Wednesday, 10 July 2013

Portishead Marina (Port Marine); Somerset

Original Harbour Wall: Marina Development to Left

Having grown up in North Somerset our nearest seaside town was Weston Super Mare which was about 20 miles away. We would go there several times each summer and occasionally would drive a little further south or north to take in Brean Sands, Burnham-on-Sea, Clevedon and Portishead.

The Marina from the Land Ward End

I can’t remember much about Portishead, except that it was dull in relation to the other destinations especially in comparison to the bright lights and the buzz of the pier to be found at Weston.



It was dull for good reason: It was effectively a small industrial port slowly coming to the end of an era as such; only really hanging on because of the two nearby coal fired power stations (now demolished). I never thought that I would bother to go back until I got talking to a few local Bristolians who made mention of the rejuvenation of the place over the past few years. So wanting an excuse to make the most of the wonderful weather we are currently having I set off with my son (the architectural undergraduate) in tow.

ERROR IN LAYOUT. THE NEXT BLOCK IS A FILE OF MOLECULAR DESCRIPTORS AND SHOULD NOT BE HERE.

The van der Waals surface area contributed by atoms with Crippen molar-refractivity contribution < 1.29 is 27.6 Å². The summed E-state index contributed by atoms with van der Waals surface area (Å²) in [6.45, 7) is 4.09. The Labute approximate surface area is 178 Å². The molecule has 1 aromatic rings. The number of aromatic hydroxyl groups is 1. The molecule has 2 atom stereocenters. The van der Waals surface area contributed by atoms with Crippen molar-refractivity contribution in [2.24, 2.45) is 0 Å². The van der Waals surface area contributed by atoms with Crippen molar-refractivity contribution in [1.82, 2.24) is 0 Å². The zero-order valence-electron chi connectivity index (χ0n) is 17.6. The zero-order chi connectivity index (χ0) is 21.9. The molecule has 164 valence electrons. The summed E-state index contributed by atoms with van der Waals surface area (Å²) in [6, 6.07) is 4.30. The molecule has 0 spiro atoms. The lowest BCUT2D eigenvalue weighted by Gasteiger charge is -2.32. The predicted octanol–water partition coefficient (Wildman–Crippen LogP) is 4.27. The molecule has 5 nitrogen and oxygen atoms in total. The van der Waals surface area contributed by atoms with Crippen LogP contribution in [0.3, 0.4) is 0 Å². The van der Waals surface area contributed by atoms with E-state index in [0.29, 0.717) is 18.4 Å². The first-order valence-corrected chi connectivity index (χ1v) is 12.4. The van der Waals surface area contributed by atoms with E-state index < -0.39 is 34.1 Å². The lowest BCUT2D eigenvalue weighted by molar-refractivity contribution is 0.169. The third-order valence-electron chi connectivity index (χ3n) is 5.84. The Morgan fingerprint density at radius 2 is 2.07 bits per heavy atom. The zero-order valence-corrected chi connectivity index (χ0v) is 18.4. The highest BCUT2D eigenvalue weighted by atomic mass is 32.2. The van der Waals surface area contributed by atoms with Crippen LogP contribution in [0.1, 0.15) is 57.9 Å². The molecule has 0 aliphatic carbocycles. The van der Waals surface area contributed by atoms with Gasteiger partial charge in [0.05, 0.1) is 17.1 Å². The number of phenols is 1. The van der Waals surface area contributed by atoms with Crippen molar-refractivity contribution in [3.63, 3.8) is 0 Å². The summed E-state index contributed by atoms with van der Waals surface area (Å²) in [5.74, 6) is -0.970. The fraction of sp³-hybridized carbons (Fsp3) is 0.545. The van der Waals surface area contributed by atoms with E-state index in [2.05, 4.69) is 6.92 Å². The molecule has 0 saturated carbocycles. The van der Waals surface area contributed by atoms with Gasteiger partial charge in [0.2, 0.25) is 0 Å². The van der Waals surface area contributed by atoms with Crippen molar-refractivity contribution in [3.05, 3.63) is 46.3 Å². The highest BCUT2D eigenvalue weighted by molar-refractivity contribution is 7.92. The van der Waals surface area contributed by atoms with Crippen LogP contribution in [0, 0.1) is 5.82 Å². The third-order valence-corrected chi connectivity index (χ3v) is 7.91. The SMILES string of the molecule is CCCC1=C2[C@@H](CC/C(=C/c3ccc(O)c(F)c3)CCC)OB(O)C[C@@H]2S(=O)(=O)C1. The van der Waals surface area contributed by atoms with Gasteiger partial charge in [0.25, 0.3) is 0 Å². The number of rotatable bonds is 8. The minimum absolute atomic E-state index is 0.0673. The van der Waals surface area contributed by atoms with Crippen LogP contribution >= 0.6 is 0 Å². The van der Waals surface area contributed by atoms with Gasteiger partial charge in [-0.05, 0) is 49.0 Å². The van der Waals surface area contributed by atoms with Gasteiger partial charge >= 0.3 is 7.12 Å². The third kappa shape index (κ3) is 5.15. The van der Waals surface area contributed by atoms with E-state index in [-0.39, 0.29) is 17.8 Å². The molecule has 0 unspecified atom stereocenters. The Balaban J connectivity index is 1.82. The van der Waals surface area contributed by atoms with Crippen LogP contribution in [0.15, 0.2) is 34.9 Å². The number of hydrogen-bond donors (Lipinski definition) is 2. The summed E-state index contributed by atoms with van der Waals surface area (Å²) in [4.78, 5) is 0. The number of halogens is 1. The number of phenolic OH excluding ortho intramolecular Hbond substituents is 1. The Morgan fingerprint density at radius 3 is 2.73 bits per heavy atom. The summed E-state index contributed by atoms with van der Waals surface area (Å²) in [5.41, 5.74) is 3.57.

The "Deep-Sea" Lock

I have to say that I really enjoyed our couple of hours ambling around the new marina development (Named Port Marine). My son was wearing his usual “young man’s architectural critic” hat and took some time to warm towards it: Mainly stuff about cheap, poorly finished fa├žades and cladding. However he finally agreed that it was an overall well planned and not too "shabbily" implemented project.

It’s ironic to think that had it not been an imperative to keep coal flowing from the South Wales mines across the Severn estuary into Portishead harbour for onward transport to the power stations, today’s marina redevelopment would not exist. It’s due to the massive sea lock that consistently connects the deep water marina to the sea that allows 365 day access in and out.

A Marina Side Bar/Restaurant